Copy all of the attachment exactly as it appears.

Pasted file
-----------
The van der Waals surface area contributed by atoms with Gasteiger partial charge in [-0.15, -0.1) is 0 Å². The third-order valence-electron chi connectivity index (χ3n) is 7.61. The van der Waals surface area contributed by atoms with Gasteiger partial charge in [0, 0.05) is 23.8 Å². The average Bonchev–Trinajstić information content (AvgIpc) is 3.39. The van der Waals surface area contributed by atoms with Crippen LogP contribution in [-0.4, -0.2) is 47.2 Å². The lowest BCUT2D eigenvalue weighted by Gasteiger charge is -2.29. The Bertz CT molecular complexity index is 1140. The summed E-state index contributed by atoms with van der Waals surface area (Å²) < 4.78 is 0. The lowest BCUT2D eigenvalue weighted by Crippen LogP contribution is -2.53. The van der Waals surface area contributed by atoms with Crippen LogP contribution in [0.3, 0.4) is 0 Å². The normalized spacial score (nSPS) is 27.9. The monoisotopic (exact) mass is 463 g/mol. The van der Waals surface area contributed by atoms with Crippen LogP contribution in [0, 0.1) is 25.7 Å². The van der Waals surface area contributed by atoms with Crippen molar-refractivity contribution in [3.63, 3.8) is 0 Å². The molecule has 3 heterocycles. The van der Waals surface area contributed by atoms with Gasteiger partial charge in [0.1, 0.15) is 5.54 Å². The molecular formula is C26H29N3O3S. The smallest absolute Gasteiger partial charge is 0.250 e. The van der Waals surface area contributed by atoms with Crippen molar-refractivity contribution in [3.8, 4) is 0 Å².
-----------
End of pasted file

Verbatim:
The van der Waals surface area contributed by atoms with Gasteiger partial charge in [-0.15, -0.1) is 0 Å². The third-order valence-electron chi connectivity index (χ3n) is 7.61. The van der Waals surface area contributed by atoms with Gasteiger partial charge in [0, 0.05) is 23.8 Å². The average Bonchev–Trinajstić information content (AvgIpc) is 3.39. The van der Waals surface area contributed by atoms with Crippen LogP contribution in [-0.4, -0.2) is 47.2 Å². The lowest BCUT2D eigenvalue weighted by Gasteiger charge is -2.29. The Bertz CT molecular complexity index is 1140. The summed E-state index contributed by atoms with van der Waals surface area (Å²) < 4.78 is 0. The lowest BCUT2D eigenvalue weighted by Crippen LogP contribution is -2.53. The van der Waals surface area contributed by atoms with Crippen LogP contribution in [0.3, 0.4) is 0 Å². The normalized spacial score (nSPS) is 27.9. The monoisotopic (exact) mass is 463 g/mol. The van der Waals surface area contributed by atoms with Crippen LogP contribution in [0, 0.1) is 25.7 Å². The van der Waals surface area contributed by atoms with Crippen molar-refractivity contribution in [3.63, 3.8) is 0 Å². The molecule has 3 heterocycles. The van der Waals surface area contributed by atoms with Gasteiger partial charge in [0.1, 0.15) is 5.54 Å². The molecular formula is C26H29N3O3S. The smallest absolute Gasteiger partial charge is 0.250 e. The van der Waals surface area contributed by atoms with Crippen molar-refractivity contribution in [3.8, 4) is 0 Å².